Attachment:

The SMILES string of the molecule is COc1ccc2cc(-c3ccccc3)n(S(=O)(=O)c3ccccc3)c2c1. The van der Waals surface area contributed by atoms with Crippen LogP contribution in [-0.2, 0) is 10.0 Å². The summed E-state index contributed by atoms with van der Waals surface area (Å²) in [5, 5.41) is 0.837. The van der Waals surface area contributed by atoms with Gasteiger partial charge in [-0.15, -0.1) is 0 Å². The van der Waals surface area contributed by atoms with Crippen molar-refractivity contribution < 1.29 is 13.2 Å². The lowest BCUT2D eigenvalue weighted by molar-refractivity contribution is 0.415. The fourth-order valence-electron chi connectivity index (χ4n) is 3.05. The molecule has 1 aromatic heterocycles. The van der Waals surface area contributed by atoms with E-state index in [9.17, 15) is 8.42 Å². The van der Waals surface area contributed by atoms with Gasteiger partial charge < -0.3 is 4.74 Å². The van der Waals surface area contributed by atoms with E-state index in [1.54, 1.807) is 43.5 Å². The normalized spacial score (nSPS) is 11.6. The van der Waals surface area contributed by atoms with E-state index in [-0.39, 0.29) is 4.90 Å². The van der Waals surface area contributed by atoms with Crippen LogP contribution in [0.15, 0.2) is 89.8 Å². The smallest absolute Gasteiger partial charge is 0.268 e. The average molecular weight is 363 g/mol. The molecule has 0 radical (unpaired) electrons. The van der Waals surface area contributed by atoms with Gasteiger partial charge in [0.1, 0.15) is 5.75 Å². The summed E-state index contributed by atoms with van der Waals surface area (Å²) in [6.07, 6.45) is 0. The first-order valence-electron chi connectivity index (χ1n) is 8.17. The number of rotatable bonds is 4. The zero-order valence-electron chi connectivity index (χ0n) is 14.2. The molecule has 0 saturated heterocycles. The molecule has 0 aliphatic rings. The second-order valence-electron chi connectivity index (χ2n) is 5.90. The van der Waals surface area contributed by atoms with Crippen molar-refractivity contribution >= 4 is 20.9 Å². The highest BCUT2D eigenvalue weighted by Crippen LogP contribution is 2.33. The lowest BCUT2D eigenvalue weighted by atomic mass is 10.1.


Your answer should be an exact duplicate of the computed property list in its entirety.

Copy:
The SMILES string of the molecule is COc1ccc2cc(-c3ccccc3)n(S(=O)(=O)c3ccccc3)c2c1. The van der Waals surface area contributed by atoms with Crippen LogP contribution in [-0.2, 0) is 10.0 Å². The summed E-state index contributed by atoms with van der Waals surface area (Å²) in [5, 5.41) is 0.837. The van der Waals surface area contributed by atoms with Gasteiger partial charge in [-0.15, -0.1) is 0 Å². The van der Waals surface area contributed by atoms with Crippen molar-refractivity contribution < 1.29 is 13.2 Å². The lowest BCUT2D eigenvalue weighted by molar-refractivity contribution is 0.415. The fourth-order valence-electron chi connectivity index (χ4n) is 3.05. The molecule has 1 aromatic heterocycles. The van der Waals surface area contributed by atoms with E-state index in [9.17, 15) is 8.42 Å². The van der Waals surface area contributed by atoms with Gasteiger partial charge < -0.3 is 4.74 Å². The van der Waals surface area contributed by atoms with E-state index in [1.54, 1.807) is 43.5 Å². The normalized spacial score (nSPS) is 11.6. The van der Waals surface area contributed by atoms with E-state index in [-0.39, 0.29) is 4.90 Å². The van der Waals surface area contributed by atoms with Crippen LogP contribution in [0.15, 0.2) is 89.8 Å². The smallest absolute Gasteiger partial charge is 0.268 e. The average molecular weight is 363 g/mol. The molecule has 0 radical (unpaired) electrons. The van der Waals surface area contributed by atoms with Gasteiger partial charge in [0.1, 0.15) is 5.75 Å². The summed E-state index contributed by atoms with van der Waals surface area (Å²) in [6.07, 6.45) is 0. The first-order valence-electron chi connectivity index (χ1n) is 8.17. The number of rotatable bonds is 4. The zero-order valence-electron chi connectivity index (χ0n) is 14.2. The molecule has 0 saturated heterocycles. The molecule has 0 aliphatic rings. The second-order valence-electron chi connectivity index (χ2n) is 5.90. The van der Waals surface area contributed by atoms with Crippen molar-refractivity contribution >= 4 is 20.9 Å². The highest BCUT2D eigenvalue weighted by Crippen LogP contribution is 2.33. The lowest BCUT2D eigenvalue weighted by atomic mass is 10.1.